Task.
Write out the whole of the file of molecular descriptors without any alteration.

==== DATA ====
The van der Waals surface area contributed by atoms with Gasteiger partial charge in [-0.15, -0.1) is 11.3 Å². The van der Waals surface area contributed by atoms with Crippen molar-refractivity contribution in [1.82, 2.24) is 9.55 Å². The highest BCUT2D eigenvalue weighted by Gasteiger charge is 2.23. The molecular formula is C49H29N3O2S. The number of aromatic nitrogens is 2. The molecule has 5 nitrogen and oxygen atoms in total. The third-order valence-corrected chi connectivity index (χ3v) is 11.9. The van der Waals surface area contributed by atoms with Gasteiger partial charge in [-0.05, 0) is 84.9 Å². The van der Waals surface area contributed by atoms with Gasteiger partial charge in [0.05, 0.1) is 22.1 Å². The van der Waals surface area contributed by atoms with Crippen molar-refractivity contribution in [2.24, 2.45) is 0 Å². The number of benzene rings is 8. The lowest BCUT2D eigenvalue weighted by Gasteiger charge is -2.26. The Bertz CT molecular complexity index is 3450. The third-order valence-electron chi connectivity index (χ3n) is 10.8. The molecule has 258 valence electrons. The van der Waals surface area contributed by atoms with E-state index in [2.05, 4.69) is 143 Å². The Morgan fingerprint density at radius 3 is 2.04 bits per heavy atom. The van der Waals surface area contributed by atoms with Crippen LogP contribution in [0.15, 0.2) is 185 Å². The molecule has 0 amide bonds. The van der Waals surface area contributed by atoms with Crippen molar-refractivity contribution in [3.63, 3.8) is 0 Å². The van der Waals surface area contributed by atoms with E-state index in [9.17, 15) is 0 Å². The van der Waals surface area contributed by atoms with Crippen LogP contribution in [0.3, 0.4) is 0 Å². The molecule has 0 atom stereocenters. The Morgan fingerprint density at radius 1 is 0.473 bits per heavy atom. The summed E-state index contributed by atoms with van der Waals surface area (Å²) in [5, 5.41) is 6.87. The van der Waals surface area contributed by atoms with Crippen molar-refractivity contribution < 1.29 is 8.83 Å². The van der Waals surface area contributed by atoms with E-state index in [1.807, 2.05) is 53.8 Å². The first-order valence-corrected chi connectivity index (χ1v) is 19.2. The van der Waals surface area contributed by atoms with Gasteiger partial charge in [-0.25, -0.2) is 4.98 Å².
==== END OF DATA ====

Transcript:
The van der Waals surface area contributed by atoms with Gasteiger partial charge in [-0.15, -0.1) is 11.3 Å². The van der Waals surface area contributed by atoms with Crippen molar-refractivity contribution in [1.82, 2.24) is 9.55 Å². The highest BCUT2D eigenvalue weighted by Gasteiger charge is 2.23. The molecular formula is C49H29N3O2S. The number of aromatic nitrogens is 2. The molecule has 5 nitrogen and oxygen atoms in total. The third-order valence-corrected chi connectivity index (χ3v) is 11.9. The van der Waals surface area contributed by atoms with Gasteiger partial charge in [-0.05, 0) is 84.9 Å². The van der Waals surface area contributed by atoms with Gasteiger partial charge in [0.05, 0.1) is 22.1 Å². The van der Waals surface area contributed by atoms with Crippen molar-refractivity contribution in [2.24, 2.45) is 0 Å². The number of benzene rings is 8. The lowest BCUT2D eigenvalue weighted by Gasteiger charge is -2.26. The Bertz CT molecular complexity index is 3450. The third-order valence-electron chi connectivity index (χ3n) is 10.8. The molecule has 258 valence electrons. The van der Waals surface area contributed by atoms with E-state index in [2.05, 4.69) is 143 Å². The Morgan fingerprint density at radius 3 is 2.04 bits per heavy atom. The van der Waals surface area contributed by atoms with Crippen LogP contribution in [0.15, 0.2) is 185 Å². The molecule has 0 amide bonds. The van der Waals surface area contributed by atoms with Crippen molar-refractivity contribution in [3.63, 3.8) is 0 Å². The van der Waals surface area contributed by atoms with E-state index in [9.17, 15) is 0 Å². The van der Waals surface area contributed by atoms with Crippen LogP contribution in [0.3, 0.4) is 0 Å². The molecule has 0 atom stereocenters. The Morgan fingerprint density at radius 1 is 0.473 bits per heavy atom. The summed E-state index contributed by atoms with van der Waals surface area (Å²) in [5, 5.41) is 6.87. The van der Waals surface area contributed by atoms with Crippen molar-refractivity contribution < 1.29 is 8.83 Å². The van der Waals surface area contributed by atoms with E-state index in [1.807, 2.05) is 53.8 Å². The first-order valence-corrected chi connectivity index (χ1v) is 19.2. The van der Waals surface area contributed by atoms with Gasteiger partial charge in [-0.25, -0.2) is 4.98 Å².